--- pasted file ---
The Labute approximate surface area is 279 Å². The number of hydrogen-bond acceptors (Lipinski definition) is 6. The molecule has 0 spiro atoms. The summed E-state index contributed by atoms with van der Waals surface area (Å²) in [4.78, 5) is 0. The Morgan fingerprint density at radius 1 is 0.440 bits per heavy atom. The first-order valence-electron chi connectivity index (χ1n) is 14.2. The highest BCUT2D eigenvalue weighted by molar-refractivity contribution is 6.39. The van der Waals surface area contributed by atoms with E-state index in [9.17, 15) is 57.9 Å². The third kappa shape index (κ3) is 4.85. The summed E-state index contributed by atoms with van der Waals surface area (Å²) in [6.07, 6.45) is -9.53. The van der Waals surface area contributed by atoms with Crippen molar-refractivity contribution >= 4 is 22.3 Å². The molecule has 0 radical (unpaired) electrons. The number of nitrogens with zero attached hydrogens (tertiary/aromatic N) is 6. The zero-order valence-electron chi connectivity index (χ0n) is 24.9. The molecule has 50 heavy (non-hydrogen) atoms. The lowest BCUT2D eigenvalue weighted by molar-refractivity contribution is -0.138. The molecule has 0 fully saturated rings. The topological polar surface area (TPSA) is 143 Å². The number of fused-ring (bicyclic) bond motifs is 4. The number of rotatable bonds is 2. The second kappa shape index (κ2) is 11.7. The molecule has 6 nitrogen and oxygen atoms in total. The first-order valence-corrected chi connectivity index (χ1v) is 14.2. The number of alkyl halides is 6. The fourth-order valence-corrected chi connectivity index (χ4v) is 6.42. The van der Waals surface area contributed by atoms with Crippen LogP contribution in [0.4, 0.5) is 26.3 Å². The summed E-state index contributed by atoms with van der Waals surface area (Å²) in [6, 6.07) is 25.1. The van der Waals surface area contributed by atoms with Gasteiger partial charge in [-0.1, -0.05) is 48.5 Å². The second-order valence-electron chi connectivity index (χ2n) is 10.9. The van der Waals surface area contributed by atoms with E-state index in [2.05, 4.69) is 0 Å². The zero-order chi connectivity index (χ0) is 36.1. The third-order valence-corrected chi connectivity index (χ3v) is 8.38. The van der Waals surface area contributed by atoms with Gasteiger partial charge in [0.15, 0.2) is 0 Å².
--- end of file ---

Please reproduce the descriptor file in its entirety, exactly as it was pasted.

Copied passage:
The Labute approximate surface area is 279 Å². The number of hydrogen-bond acceptors (Lipinski definition) is 6. The molecule has 0 spiro atoms. The summed E-state index contributed by atoms with van der Waals surface area (Å²) in [4.78, 5) is 0. The Morgan fingerprint density at radius 1 is 0.440 bits per heavy atom. The first-order valence-electron chi connectivity index (χ1n) is 14.2. The highest BCUT2D eigenvalue weighted by molar-refractivity contribution is 6.39. The van der Waals surface area contributed by atoms with E-state index in [9.17, 15) is 57.9 Å². The third kappa shape index (κ3) is 4.85. The summed E-state index contributed by atoms with van der Waals surface area (Å²) in [6.07, 6.45) is -9.53. The van der Waals surface area contributed by atoms with Crippen molar-refractivity contribution >= 4 is 22.3 Å². The molecule has 0 radical (unpaired) electrons. The number of nitrogens with zero attached hydrogens (tertiary/aromatic N) is 6. The zero-order valence-electron chi connectivity index (χ0n) is 24.9. The molecule has 50 heavy (non-hydrogen) atoms. The lowest BCUT2D eigenvalue weighted by molar-refractivity contribution is -0.138. The molecule has 0 fully saturated rings. The topological polar surface area (TPSA) is 143 Å². The number of fused-ring (bicyclic) bond motifs is 4. The number of rotatable bonds is 2. The second kappa shape index (κ2) is 11.7. The molecule has 6 nitrogen and oxygen atoms in total. The first-order valence-corrected chi connectivity index (χ1v) is 14.2. The number of alkyl halides is 6. The fourth-order valence-corrected chi connectivity index (χ4v) is 6.42. The van der Waals surface area contributed by atoms with Crippen LogP contribution in [0.4, 0.5) is 26.3 Å². The summed E-state index contributed by atoms with van der Waals surface area (Å²) in [6, 6.07) is 25.1. The van der Waals surface area contributed by atoms with Gasteiger partial charge in [-0.1, -0.05) is 48.5 Å². The second-order valence-electron chi connectivity index (χ2n) is 10.9. The van der Waals surface area contributed by atoms with E-state index in [2.05, 4.69) is 0 Å². The zero-order chi connectivity index (χ0) is 36.1. The third-order valence-corrected chi connectivity index (χ3v) is 8.38. The van der Waals surface area contributed by atoms with Gasteiger partial charge in [0.15, 0.2) is 0 Å².